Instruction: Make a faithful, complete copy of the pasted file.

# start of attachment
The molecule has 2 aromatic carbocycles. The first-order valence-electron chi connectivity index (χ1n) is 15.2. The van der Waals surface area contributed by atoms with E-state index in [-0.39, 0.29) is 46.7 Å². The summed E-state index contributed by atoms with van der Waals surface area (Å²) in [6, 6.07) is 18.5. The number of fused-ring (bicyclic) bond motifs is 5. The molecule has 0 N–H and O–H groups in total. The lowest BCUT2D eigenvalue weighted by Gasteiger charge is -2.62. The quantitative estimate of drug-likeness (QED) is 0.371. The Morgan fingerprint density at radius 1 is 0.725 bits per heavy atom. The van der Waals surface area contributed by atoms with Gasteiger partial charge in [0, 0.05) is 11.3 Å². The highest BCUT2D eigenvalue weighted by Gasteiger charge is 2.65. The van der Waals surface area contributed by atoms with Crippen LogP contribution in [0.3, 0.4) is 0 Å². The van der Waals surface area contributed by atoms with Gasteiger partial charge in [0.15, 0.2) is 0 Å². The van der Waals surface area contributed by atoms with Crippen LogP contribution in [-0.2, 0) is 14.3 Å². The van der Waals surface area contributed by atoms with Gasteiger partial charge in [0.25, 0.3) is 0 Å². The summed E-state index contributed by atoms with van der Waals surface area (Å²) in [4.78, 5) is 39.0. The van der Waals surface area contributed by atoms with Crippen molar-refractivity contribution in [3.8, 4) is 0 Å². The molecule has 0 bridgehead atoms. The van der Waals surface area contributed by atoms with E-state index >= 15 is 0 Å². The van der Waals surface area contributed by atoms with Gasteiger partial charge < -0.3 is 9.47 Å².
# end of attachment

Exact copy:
The molecule has 2 aromatic carbocycles. The first-order valence-electron chi connectivity index (χ1n) is 15.2. The van der Waals surface area contributed by atoms with E-state index in [-0.39, 0.29) is 46.7 Å². The summed E-state index contributed by atoms with van der Waals surface area (Å²) in [6, 6.07) is 18.5. The number of fused-ring (bicyclic) bond motifs is 5. The molecule has 0 N–H and O–H groups in total. The lowest BCUT2D eigenvalue weighted by Gasteiger charge is -2.62. The quantitative estimate of drug-likeness (QED) is 0.371. The Morgan fingerprint density at radius 1 is 0.725 bits per heavy atom. The van der Waals surface area contributed by atoms with Gasteiger partial charge in [0, 0.05) is 11.3 Å². The highest BCUT2D eigenvalue weighted by Gasteiger charge is 2.65. The van der Waals surface area contributed by atoms with Crippen LogP contribution in [0.3, 0.4) is 0 Å². The van der Waals surface area contributed by atoms with Gasteiger partial charge in [0.15, 0.2) is 0 Å². The van der Waals surface area contributed by atoms with Crippen LogP contribution in [-0.2, 0) is 14.3 Å². The van der Waals surface area contributed by atoms with Gasteiger partial charge in [0.25, 0.3) is 0 Å². The summed E-state index contributed by atoms with van der Waals surface area (Å²) in [4.78, 5) is 39.0. The van der Waals surface area contributed by atoms with Crippen molar-refractivity contribution in [3.8, 4) is 0 Å². The molecule has 0 bridgehead atoms. The van der Waals surface area contributed by atoms with E-state index >= 15 is 0 Å². The van der Waals surface area contributed by atoms with Gasteiger partial charge < -0.3 is 9.47 Å².